• Plyometrics, where your muscles rapidly or repeatedly stretch and contract, such as jump squats, box jumps, etc.

This may be why patellar tendonitis is one of the most common injuries seen in runners.

How does patellar tendonitis happen?

Patellar tendonitis can develop:

  1. Quickly in one session (sudden overload) if you work too hard or
  2. slowly over time (gradual overload) due to a lack of recovery or rest.

To understand how this overload occurs, you must first understand normal loading.

Normal patellar tendon loading and stress

The idea of stressing your patellar tendon shouldn’t scare you. Loading and stressing tissues happens every time we exercise. And with this type of loading, it’s normal for tiny micro-injuries to develop in the tissues.

It isn’t harmful because your body is constantly remodeling itself. It carries out breakdown and repair processes in response to these loads. This is necessary for gaining and maintaining healthy, strong muscles, tendons, and bones.

In the case of your patellar tendon, after you exercise, your body automatically begins to repair the tiny micro-injuries that the exercise caused. By removing old, injured tissues and replacing them with new, healthy ones, your tendon becomes stronger and better able to handle more load (stress) in the future.

Patellar tendon overload

Patellar tendon overload happens when you do exercise that is a lot harder than what your tendon is used to or when those tiny injuries don't get a chance to heal fully before you load or stress them again.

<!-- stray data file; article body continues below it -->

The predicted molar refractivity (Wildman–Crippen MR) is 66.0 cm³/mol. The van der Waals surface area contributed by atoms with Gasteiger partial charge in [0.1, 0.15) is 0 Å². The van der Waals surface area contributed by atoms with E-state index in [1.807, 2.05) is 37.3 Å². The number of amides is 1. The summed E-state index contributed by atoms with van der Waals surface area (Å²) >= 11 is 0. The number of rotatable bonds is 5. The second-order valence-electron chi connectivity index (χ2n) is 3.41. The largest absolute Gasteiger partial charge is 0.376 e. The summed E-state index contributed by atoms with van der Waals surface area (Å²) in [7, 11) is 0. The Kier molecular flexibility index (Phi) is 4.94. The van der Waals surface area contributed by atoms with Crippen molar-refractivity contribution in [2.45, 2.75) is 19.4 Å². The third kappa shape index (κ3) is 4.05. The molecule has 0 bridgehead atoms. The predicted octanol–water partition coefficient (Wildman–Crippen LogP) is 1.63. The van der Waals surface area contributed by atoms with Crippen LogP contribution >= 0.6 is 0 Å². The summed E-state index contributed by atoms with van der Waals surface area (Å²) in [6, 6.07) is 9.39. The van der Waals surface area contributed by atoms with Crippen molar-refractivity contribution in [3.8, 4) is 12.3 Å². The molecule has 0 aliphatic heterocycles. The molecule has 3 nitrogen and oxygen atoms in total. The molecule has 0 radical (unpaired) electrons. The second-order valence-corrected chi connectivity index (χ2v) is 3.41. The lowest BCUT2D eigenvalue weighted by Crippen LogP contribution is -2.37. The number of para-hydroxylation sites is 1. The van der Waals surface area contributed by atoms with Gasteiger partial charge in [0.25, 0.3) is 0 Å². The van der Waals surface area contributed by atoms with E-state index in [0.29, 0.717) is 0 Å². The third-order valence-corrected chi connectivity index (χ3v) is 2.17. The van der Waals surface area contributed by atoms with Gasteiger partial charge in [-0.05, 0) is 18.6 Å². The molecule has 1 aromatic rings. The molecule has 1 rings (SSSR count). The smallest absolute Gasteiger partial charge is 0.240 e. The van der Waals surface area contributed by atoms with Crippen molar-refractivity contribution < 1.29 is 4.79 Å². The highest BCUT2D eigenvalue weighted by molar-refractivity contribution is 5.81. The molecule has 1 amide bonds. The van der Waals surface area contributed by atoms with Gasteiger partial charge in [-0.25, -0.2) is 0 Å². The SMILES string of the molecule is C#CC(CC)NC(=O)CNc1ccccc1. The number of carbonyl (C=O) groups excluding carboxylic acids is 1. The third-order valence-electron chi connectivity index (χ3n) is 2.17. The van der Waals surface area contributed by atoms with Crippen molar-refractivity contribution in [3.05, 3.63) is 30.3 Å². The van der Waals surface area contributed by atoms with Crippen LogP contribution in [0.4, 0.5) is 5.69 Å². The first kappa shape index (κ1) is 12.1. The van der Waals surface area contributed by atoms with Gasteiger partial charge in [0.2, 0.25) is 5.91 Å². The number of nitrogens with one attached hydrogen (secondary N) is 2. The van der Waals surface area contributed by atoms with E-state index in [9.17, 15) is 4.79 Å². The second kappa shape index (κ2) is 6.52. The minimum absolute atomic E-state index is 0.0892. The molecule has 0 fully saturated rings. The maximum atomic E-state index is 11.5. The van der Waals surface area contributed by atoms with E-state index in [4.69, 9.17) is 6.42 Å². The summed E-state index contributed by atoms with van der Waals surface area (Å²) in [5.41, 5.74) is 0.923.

For example, if you do too many plyometrics in one session or don’t leave enough recovery time between intense running training sessions. This can lead to accumulated microdamage (getting micro-injuries on micro-injuries) in your patellar tendon, which causes it to become sensitive and lose strength.

Over time you’ll notice pain in your patellar tendon with less strenuous activities. This explains why some things that were once pain-free, such as walking up and down stairs, running, or jumping, may become painful.

Patellar tendonitis can cause pain when walking down stairs.

Symptoms of patellar tendonitis

Pain in the front of the knee is the most common symptom of patellar tendonitis.

But front knee pain is associated with many knee conditions, so we need to be able to tell the difference between them so we can treat it effectively.

According to research, the two defining features of patellar tendonitis are:

  1. Localized pain in the patellar tendon
  2. Pain related to heavy and/or repetitive jumping and landing activities

Localized patellar tendon pain

Unlike runner’s knee, you’ll most commonly feel patellar tendonitis pain at the lower edge of your kneecap, where the tendon attaches. Less commonly, you’ll feel it along the mid-or lower parts of the tendon where it attaches to the shinbone.

Importantly, your pain will not be "vague" or "spread out" around your knee. You will be able to pinpoint it within your patellar tendon.

When you have patellar tendonitis the pain is localized to the patellar tendon, most commonly where it attaches to the kneecap.

Pain from repetitive jumping and landing

Patellar tendonitis is also called “jumper’s knee” because the pain usually develops or worsens with heavy quads (thigh muscle) work or repetitive jumping and landing activities. Essentially, when your knee pulley and spring-loading mechanisms are pushed to the max.

That’s why it's commonly seen in athletes who jump heavily or repetitively in their sports, such as basketball players, volleyball players, and runners.

Jumping activities like playing basketball are associated with patellar tendonitis.